Mariners turn wacky triple play vs. Toronto

Carrera falls off third base to become the final out

Mariners turn wacky triple play vs. Toronto

SEATTLE -- In a truly wacky series of events, the Mariners turned their 11th triple play in franchise history in the fourth inning of their 6-5 win over Toronto, their first since Aug. 9, 2010. It was the first time the Blue Jays had hit into a triple play since June 6, 2014 against the Cardinals.

Leading, 4-3, the Blue Jays put runners on first and third with nobody out, when second baseman Ryan Goins grounded a 1-2 curveball to first baseman Mark Trumbo.

Trumbo stepped on first for the first out of the inning, then threw to shortstop Brad Miller with Toronto's Kevin Pillar hung up between first and second.

"Trumbo did a tremendous job. He tagged the bag and checked the runner at third," said Mariners manager Lloyd McClendon. "We were fortunate [Pillar] didn't run all the way to second."

When the Blue Jays' Ezequiel Carrera ventured too far off third base during the rundown, Miller ran at Carrera and threw to catcher Mike Zunino, who chased Carrera down the third base line, while Pillar advanced to third.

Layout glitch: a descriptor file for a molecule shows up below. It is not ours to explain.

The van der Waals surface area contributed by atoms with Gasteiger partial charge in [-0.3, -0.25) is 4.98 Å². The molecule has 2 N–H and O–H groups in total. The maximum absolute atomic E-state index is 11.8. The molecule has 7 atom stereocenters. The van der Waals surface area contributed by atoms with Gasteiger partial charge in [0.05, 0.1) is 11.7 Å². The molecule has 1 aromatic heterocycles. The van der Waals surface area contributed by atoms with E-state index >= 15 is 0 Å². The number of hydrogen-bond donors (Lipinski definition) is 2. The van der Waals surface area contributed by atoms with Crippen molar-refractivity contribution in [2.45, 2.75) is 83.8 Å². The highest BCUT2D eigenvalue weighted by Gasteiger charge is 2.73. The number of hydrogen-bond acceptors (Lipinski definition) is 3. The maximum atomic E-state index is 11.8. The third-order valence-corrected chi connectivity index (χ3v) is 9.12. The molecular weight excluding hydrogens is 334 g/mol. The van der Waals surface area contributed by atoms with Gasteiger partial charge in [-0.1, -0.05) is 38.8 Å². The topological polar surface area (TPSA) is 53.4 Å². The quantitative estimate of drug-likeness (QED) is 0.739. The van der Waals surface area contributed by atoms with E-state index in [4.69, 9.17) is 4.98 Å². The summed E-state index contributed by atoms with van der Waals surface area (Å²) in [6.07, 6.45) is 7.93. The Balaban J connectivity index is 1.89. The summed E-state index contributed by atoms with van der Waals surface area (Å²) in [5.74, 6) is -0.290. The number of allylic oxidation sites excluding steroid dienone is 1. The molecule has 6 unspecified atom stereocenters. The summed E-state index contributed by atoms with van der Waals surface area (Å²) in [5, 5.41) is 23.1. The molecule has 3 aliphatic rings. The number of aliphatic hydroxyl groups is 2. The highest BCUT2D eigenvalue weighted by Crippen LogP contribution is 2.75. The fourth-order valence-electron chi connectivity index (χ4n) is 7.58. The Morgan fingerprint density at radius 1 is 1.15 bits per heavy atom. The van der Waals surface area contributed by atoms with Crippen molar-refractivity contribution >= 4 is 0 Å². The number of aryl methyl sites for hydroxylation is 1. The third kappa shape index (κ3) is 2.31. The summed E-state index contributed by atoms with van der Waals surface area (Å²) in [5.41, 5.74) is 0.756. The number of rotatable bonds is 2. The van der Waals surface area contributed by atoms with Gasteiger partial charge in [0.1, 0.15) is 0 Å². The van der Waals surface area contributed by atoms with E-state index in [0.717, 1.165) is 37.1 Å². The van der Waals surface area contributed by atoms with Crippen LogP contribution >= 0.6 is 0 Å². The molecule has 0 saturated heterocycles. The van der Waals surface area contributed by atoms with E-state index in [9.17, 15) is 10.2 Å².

"Brad did a nice job of making that play under control, not getting too fast. He almost fast walked to [Carrera]," McClendon said. "After that it was just luck."

With both Pillar and Carrera standing on third, Zunino tagged Pillar. Carrera then fell to the ground and took his foot off the bag, allowing Zunino to tag him out to complete the triple play.

"In that situation, you're told to tag both guys and let the umpire tell you who's out," Zunino said. "It just sort of happened, and luckily I saw it enough to just keep the tag on [Carrera]. It was a big momentum change and helped Taijuan [Walker's] pitch count."

Several players agreed the play was a bit of a fluke. While there have been hundreds of triple plays in Major League history, the 3-6-2-2 combination used to complete the triple play in Sunday's game was the first of its kind since Aug. 3, 1955.

"I just think it's a play that you don't work on a whole lot. It's a play you kind of, in college you would have done a lot, it's almost a designed play to try to trick the guy," Pillar said. "Tag the guy who doesn't own the base and then tag the other guy, to see if you can get someone to walk off the base and that's what happened."

It was a rare, memorable play and one Miller didn't realize even happened for the rest of the game.

"I honestly forgot we had a triple play until after the game when somebody said something. In that time it was crucial. Runners on first and third, no outs, Taijuan came up with a big pitch, and Trumbo made a nice play to get it going."

Andrew Erickson is an associate reporter for This story was not subject to the approval of Major League Baseball or its clubs.